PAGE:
Original read-only:

(^man.*)|(^show\s+(?!system)(?!configstatus)(?!ns ns\.conf)(?!ns savedconfig)(?!ns runningConfig)(?!gslb runningConfig)(?!audit messages)(?!techsupport).*)|(^stat.*)

 

It's correct this configuration?

 

Regards

Angelo

 

6 hours ago, Rhonda Rowland1709152125 said:

Look in syslog for the commands that were denied.

(fyi - I tested the wrong thing at first, I thought you were looking at the System > Reports node and not the REPORTING Tab - so giving you a much more accurate answer now.)

 

The REPORTING Tab

To get the Reporting tab to load, you need access to these commands in addition to read-only rights:

(^show reporting.*)|(^show system datasource.*)|(^show system globaldata.*)|(^show system session)

 

Option1:

Create the new custom_reporting policy with just these new rights in them and bind both the read-only (default) and the custom_reporting command policy to user you System User or System Group.

Option 2:

Create a copy of the default read-only permissions as custom_reporting2 policy and append these additional patterns to the expression.

 

# option 2 - two separate policies that add together, using default read-only rule

add system cmdPolicy custom_reportadmin1 ALLOW "(^show reporting.*)|(^show system datasource.*)|(^show system globaldata.*)|(^show system session)"

bind system group testadminsA read-only 100

bind system group testadminsA custom_reportadmin2 110
 

# option 2 - one policy with read-only + reporting rights

add system cmdPolicy custom_reportadmin2 ALLOW "(^man.*)|(^show\\s+(?!system)(?!configstatus)(?!ns ns\\.conf)(?!ns savedconfig)(?!ns runningConfig)(?!gslb runningConfig)(?!audit messages)(?!techsupport).*)|(^stat.*)|(^show reporting.*)|(^show system datasource.*)|(^show system globaldata.*)|(^show system session)"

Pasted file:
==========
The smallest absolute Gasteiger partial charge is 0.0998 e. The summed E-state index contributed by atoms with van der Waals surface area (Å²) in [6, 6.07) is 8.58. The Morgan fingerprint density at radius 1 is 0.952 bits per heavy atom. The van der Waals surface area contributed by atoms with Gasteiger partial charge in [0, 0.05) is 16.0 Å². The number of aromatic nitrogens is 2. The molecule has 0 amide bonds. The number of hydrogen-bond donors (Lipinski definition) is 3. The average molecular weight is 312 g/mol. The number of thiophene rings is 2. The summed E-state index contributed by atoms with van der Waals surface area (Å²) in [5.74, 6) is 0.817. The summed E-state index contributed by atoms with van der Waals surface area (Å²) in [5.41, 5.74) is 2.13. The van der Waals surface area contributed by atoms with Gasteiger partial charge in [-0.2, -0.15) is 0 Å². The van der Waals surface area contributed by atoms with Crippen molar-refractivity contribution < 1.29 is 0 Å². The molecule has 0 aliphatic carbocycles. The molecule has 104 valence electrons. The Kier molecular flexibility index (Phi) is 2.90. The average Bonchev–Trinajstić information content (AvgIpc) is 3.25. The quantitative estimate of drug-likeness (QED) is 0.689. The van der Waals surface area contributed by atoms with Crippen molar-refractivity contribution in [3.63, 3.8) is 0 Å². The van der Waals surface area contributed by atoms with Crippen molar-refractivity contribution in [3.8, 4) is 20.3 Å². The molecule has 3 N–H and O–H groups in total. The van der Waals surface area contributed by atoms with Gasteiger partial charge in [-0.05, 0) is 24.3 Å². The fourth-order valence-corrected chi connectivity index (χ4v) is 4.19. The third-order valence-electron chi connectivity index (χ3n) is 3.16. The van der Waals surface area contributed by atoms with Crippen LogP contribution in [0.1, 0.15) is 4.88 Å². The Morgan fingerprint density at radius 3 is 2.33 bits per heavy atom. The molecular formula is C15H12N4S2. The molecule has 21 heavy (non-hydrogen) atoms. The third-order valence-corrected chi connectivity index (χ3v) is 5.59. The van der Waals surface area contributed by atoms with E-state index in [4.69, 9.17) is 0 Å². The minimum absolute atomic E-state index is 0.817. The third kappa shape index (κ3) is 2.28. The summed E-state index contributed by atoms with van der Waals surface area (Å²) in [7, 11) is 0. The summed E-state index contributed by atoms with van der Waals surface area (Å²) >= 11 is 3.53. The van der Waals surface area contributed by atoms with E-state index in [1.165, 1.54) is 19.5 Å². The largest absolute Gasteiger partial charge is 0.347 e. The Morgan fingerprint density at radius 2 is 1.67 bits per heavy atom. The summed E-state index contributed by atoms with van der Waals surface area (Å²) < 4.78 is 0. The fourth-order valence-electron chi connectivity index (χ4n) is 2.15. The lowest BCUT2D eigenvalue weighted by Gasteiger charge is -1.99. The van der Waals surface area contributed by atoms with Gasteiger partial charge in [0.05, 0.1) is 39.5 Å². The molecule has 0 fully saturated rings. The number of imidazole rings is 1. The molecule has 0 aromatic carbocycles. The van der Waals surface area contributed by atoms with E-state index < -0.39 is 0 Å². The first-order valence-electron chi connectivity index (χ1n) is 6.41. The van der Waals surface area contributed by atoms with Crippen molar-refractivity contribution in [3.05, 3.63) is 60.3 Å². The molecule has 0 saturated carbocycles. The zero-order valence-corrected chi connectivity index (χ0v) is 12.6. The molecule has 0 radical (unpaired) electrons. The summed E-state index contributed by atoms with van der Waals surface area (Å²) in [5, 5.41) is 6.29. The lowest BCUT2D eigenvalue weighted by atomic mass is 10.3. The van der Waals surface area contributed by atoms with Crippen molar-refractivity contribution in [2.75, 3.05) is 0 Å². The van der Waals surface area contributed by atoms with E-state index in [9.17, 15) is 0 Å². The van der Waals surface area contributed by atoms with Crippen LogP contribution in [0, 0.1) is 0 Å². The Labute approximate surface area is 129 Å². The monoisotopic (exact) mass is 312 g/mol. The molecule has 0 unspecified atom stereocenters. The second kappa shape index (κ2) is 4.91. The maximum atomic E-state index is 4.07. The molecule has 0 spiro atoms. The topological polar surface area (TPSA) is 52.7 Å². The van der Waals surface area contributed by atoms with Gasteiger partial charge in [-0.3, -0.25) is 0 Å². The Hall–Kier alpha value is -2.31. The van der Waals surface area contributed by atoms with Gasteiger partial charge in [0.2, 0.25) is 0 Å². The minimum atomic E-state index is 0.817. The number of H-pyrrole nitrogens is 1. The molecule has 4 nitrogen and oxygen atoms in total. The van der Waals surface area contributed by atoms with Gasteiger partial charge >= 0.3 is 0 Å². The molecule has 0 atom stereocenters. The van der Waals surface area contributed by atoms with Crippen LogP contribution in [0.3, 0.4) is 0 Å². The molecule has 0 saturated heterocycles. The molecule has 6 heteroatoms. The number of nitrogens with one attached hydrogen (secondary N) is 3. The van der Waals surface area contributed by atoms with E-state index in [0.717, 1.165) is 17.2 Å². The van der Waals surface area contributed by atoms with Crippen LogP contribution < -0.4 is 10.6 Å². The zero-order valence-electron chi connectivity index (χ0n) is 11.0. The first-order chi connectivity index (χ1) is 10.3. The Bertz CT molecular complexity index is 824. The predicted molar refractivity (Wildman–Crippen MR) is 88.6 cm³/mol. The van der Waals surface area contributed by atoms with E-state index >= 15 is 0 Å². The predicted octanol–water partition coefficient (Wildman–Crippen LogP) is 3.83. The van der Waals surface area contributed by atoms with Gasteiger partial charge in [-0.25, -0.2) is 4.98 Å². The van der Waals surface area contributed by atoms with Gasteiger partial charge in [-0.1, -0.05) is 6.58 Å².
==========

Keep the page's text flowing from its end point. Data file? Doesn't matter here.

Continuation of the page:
bind system group testadminsB custom_reportadmin2 100
 

How To Determine:

In general, there are two ways to approach figuring out which admin rights you need.

1) view syslog for the custom admin and review the "denied" rules to update the custom policy. Then logout and back in to test the new settings until all denials are resolved.

or 

2) view syslog for a working superuser and review the allowed audited commands to see what you might be missing (if the first method isn't quite helping.)

 

When developing custom command policies, generally start with a copy of read-only as your new customadminpol. Then figure out what additional allow patterns you need. If the allow is not permissive enough, the GUI may not even load.

 

To view syslog:

shell

cd /var/log

tail -f ns.log

tail -f ns.log | grep CMD_EXEC   # to see audit commands only....

 

 

 

 

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6 hours ago, Angelo Pollastro said:

suggested putting this string, and remove (?!system)

 

You can do that, but you are giving access to way more commands.

 

So before you do this, my method is narrower.

Do either:  (help -all or help --all... I can't remember)

help -all | grep "show system .*" -i

help -all | grep ".* system" -i

and you can see how many system <object> commands and actions are present, to decide if you want to allow or prevent access to these.